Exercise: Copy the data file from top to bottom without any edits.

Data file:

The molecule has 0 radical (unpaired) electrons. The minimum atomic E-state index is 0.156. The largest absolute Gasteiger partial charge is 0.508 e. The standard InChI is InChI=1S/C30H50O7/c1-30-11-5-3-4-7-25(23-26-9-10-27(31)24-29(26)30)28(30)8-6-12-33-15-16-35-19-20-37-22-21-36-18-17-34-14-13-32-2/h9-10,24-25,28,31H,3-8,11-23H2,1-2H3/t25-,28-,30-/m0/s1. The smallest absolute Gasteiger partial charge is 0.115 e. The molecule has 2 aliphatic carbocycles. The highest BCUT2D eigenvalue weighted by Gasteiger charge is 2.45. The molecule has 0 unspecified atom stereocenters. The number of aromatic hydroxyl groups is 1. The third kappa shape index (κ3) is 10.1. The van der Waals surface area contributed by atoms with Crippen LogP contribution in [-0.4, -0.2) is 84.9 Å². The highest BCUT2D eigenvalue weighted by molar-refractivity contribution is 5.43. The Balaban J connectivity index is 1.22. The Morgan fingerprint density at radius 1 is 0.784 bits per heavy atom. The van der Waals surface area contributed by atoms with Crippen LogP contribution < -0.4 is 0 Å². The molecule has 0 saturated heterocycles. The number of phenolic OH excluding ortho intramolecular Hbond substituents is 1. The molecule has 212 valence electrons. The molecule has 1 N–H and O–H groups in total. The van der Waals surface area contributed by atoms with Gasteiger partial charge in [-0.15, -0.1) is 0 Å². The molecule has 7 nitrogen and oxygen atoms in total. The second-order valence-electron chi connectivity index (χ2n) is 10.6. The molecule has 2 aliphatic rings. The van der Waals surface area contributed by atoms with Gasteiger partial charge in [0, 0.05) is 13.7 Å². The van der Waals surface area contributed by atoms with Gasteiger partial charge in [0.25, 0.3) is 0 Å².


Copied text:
The molecule has 0 radical (unpaired) electrons. The minimum atomic E-state index is 0.156. The largest absolute Gasteiger partial charge is 0.508 e. The standard InChI is InChI=1S/C30H50O7/c1-30-11-5-3-4-7-25(23-26-9-10-27(31)24-29(26)30)28(30)8-6-12-33-15-16-35-19-20-37-22-21-36-18-17-34-14-13-32-2/h9-10,24-25,28,31H,3-8,11-23H2,1-2H3/t25-,28-,30-/m0/s1. The smallest absolute Gasteiger partial charge is 0.115 e. The molecule has 2 aliphatic carbocycles. The highest BCUT2D eigenvalue weighted by Gasteiger charge is 2.45. The molecule has 0 unspecified atom stereocenters. The number of aromatic hydroxyl groups is 1. The third kappa shape index (κ3) is 10.1. The van der Waals surface area contributed by atoms with Crippen LogP contribution in [-0.4, -0.2) is 84.9 Å². The highest BCUT2D eigenvalue weighted by molar-refractivity contribution is 5.43. The Balaban J connectivity index is 1.22. The Morgan fingerprint density at radius 1 is 0.784 bits per heavy atom. The van der Waals surface area contributed by atoms with Crippen LogP contribution < -0.4 is 0 Å². The molecule has 0 saturated heterocycles. The number of phenolic OH excluding ortho intramolecular Hbond substituents is 1. The molecule has 212 valence electrons. The molecule has 1 N–H and O–H groups in total. The van der Waals surface area contributed by atoms with Gasteiger partial charge in [-0.15, -0.1) is 0 Å². The molecule has 7 nitrogen and oxygen atoms in total. The second-order valence-electron chi connectivity index (χ2n) is 10.6. The molecule has 2 aliphatic rings. The van der Waals surface area contributed by atoms with Gasteiger partial charge in [0, 0.05) is 13.7 Å². The van der Waals surface area contributed by atoms with Gasteiger partial charge in [0.25, 0.3) is 0 Å².